Since 2000, information to support the sustainable management of the weathervane scallop Patinopecten caurinus in the Gulf of Alaska is largely derived from fishery-dependent observations from a small fleet (≤8 vessels total). As a supplement to this information, the Alaska Department of Fish and Game collected more than one million high-resolution underwater photographs of the sea floor in five previously unsurveyed scallop beds off Kodiak Island during the spring of 2014. Weathervane scallop distribution, abundance, and size composition in these beds were assessed by analyzing more than 150,000 images subsampled in 50-image strips (stations) using a 100-m grid. In addition, the influence of local abiotic habitat features, including depth, substrate, and shell remains, on weathervane scallop distributions was explored. An estimated 26.8 [95% confidence interval (CI) = 23.5–30.7] million scallops in the five beds, with densities ranging from 0.08 (95% CI = 0.067–0.084) to 0.26 (95% CI = 0.221–0.297) ind.•m–2 among the beds. Shell size compositions differed significantly despite the relative proximity of the beds. Weathervane density was positively related (in order of influence) to gravel, shell debris, shell hash, mud, and cobble. Optical assessment of these five previously unsurveyed scallop beds in the Gulf of Alaska demonstrates the efficacy of this approach for weathervanes and suggests that the expansion of optical survey coverage to include other known beds as a viable path to overcoming the limitations of fishery-dependent information for scallop assessment and management in Alaskan waters.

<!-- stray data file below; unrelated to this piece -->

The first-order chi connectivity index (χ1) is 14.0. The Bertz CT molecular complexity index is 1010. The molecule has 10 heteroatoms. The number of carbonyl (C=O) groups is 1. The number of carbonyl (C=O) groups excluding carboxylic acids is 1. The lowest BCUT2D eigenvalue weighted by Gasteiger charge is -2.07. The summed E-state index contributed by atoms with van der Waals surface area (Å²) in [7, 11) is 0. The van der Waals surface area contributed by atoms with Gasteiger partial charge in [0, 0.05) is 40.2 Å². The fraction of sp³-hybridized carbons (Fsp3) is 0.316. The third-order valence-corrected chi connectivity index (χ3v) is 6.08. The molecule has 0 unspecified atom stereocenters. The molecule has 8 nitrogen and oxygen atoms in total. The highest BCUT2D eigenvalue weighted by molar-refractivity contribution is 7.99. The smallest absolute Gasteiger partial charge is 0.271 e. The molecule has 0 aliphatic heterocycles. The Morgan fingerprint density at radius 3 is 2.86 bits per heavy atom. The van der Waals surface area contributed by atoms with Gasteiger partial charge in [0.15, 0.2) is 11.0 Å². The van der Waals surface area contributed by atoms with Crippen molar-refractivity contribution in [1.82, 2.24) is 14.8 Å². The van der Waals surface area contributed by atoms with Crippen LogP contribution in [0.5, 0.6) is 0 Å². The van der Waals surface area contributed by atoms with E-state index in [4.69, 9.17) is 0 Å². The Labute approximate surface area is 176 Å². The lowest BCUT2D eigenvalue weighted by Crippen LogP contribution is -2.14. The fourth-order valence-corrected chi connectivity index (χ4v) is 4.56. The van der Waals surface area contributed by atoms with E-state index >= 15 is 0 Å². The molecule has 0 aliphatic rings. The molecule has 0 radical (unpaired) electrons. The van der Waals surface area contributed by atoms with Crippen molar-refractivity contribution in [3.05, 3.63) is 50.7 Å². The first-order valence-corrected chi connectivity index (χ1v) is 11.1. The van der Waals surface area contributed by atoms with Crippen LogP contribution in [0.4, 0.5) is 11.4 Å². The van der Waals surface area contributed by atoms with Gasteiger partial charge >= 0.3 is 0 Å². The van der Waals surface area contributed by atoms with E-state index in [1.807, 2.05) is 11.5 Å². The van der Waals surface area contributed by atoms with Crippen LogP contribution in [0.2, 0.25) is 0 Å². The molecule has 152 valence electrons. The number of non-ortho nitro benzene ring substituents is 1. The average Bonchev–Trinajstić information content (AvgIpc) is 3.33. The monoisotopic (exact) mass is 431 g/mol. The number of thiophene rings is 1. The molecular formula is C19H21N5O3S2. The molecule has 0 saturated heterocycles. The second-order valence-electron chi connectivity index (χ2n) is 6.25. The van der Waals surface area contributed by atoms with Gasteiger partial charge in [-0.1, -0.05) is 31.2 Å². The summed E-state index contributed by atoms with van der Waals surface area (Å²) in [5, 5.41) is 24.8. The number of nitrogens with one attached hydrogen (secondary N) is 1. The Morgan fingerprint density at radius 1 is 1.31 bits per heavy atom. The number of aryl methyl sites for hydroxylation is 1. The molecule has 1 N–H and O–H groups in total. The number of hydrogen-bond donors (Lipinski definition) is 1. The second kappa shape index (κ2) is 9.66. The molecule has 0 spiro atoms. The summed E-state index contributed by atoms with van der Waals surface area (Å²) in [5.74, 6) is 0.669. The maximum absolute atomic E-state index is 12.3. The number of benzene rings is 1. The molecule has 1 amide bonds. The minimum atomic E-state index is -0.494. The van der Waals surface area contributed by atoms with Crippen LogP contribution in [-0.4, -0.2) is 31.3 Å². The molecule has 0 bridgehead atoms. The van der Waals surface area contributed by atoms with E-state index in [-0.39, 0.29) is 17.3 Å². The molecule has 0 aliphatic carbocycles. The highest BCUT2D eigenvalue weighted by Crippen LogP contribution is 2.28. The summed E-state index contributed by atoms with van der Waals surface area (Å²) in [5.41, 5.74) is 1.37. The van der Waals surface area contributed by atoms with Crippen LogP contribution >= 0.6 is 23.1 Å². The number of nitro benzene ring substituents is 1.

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Vol. 40 • No. 1